I have just finished Walter Isaacson’s hefty book Einstein: His Life and Universe. It was a real page turner. Isaacson has taken the general relativity, and the man behind it, to tell a compelling story. Surprisingly, not even the calculations Einstein wrote down on his death bed leave you as baffled as does his personal life, particularly his relationship with his first wife and children. I am incapable of enjoying even a biography without a compulsion to interpret everything I read.
Lack of evidence appears to have made Isaacson cautious to openly support any theory on what happened to Albert Einstein’s and Mileva Maric’s illegitimate daughter Lieserl. On the surface it looks like he dutifully lists the different theories, the most popular one being that Lieserl died of scarlet fever as a toddler. Another theory favored by Robert Schulmann of the Einstein Papers Project, according to Isaacson, is that Mileva’s close friend Helene Savic adopted Lieserl. Also according to Isaacson, Helene Savic brought up a girl named Zorka, who was blind, never married, was shielded by her nephew from interviews and died in the nineties. Isaacson is careful to state that Zorka’s nephew, Milan Popović, favors the theory that Einstein’s daughter died of scarlet fever, but then goes as far as to state that Zorka’s relatives have not provided any proof, such as a birth certificate, to prove Zorka was not Lieserl.
Conveniently, most of the correspondence between the women from this time period has been destroyed by Mileva herself and Zorka’s protective family. Only few letters between Einstein and Mileva remain that reveal Lieserl even existed. In one of them it was discussed that their daughter might have suffered some lasting effect due to scarlet fever, which Isaacson speculates could be blindness. Several chapters later Isaacson mentions in passing Mileva’s sister by name – Zorka. There is nothing like a princess that inspires people to name their daughter (I’ve done it myself twice) so Zorka was by no means uncommon name in Serbia at the time. Still something in me gravitates toward the tragic and poetic theory, which Isaacson appears to support in between the lines.
The adopted by a family friend theory would certainly explain several peculiarities in Mileva’s and Einstein’s life. While Mileva was pregnant, and immediately after giving birth, Einstein was thrilled, and nothing suggested that they would give up the baby. Almost nothing: two months before giving birth, Mileva wrote to Einstein about telling her friend: “I don’t think we should say anything about Lieserl yet.” and “We must now treat her very nicely. She’ll have to help us in something important, after all.” Isaacson speculates this could be a cryptic hint that Mileva and Einstein hoped their friend would take custody of their child.
After Lieserl was born something clearly changed. It could have been Einstein’s new position at the patent office, like Isaacson suggests, or that Lieserl was born with a birth defect, or something else that made Einstein and Mileva decide not to raise Lieserl themselves. At this point, I was no longer able to help myself; I let my imagination take over.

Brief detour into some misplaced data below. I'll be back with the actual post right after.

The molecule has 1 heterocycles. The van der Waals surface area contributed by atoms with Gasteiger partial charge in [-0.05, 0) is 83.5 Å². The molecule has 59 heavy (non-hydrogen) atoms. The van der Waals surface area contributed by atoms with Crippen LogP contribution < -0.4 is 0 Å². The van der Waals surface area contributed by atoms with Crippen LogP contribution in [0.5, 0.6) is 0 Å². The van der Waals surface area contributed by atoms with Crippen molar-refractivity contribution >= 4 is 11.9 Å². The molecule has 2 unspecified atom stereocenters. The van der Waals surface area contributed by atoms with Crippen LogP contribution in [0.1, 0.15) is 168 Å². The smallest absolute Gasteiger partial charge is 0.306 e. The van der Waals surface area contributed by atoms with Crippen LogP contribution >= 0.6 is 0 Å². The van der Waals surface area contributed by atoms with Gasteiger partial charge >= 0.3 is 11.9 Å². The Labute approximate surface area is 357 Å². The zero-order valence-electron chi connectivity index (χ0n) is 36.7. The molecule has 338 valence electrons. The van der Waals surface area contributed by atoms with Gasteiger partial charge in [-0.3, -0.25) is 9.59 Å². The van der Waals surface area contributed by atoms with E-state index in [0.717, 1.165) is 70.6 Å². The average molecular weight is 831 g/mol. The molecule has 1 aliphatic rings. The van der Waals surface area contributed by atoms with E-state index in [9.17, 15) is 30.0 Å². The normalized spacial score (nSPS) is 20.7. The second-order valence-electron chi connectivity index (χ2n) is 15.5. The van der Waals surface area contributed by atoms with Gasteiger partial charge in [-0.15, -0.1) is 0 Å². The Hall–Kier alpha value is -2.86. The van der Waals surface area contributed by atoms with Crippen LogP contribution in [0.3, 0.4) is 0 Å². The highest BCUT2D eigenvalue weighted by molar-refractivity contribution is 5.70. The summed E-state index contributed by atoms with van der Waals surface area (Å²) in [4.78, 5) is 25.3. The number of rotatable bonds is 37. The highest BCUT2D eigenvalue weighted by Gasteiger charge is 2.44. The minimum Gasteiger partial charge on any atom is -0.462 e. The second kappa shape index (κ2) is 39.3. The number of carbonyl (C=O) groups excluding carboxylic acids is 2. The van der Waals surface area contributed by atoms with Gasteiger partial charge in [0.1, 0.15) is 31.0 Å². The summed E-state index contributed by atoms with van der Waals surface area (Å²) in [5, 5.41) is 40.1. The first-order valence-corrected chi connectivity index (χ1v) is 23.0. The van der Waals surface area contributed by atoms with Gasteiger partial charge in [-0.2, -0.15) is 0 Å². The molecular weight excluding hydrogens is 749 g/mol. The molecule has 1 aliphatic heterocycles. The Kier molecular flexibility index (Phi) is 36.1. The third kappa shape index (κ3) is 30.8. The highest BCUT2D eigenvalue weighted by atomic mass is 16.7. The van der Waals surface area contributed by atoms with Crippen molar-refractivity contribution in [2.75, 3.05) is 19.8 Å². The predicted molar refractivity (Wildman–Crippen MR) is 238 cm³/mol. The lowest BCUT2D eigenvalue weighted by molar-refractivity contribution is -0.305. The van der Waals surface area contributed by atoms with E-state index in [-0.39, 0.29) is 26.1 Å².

Suppose Mileva didn’t want to give her baby up for adoption, even under the circumstances, but didn’t want her family to raise her child either, as later on Lieserl would learn who her parents were, so she turned to her friend Helene Savic for help. The condition of the unofficial adoption would be that Mileva would be able to stay in contact with her daughter through Helene, but Lieserl, and no one else for that matter, would never learn who her true parents were. Hence their letters were deliberately destroyed. Suppose Helen renamed Lieserl, Zorka, possibly upon Mileva’s request. After all it was her sister’s name, the sister whom she confided in about the pregnancy. One thing is certain though, Lieserl was a family secret, and I have little doubt it consumed Mileva until the day she died.
Why would Mileva keep the letters written by Einstein that revealed they had a daughter? To remind herself that their daughter was loved once, however briefly, a romantic would say. As an insurance, something she could use to blackmail Einstein into marriage, and later for financial support, a cynic would say. All of the above, and to protect Zorka in the event it would come to light that Einstein and Mileva had a daughter they had given up for adoption. Nothing is as convincing as admitting to a secret in order to hide another one.
And nothing is more lucrative than to cherry-pick evidence to support your own theory. All is well except there was no blind girl named Zorka, unless Helene Savic had three daughters. She did, however, have a daughter named Zora who was born the same year Lieserl is supposed to have died. Zora eventually married and had children. If someone was blind, it is unlikely it was Zora, as in the family picture she is the one looking into the camera, but her sister, who was born the same year as Lieserl, stares slightly off camera. I could be mistaken that there was in fact Zorka at the Savic household, but she wasn’t listed in the family tree, and therefore Milan Popović, the author of In Albert’s shadow, is not her protective nephew.
Walter Isaacson’s latest biography, on Steve Jobs, will be released today. I hope this time around Isaacson won’t let the apple fall too far of the tree.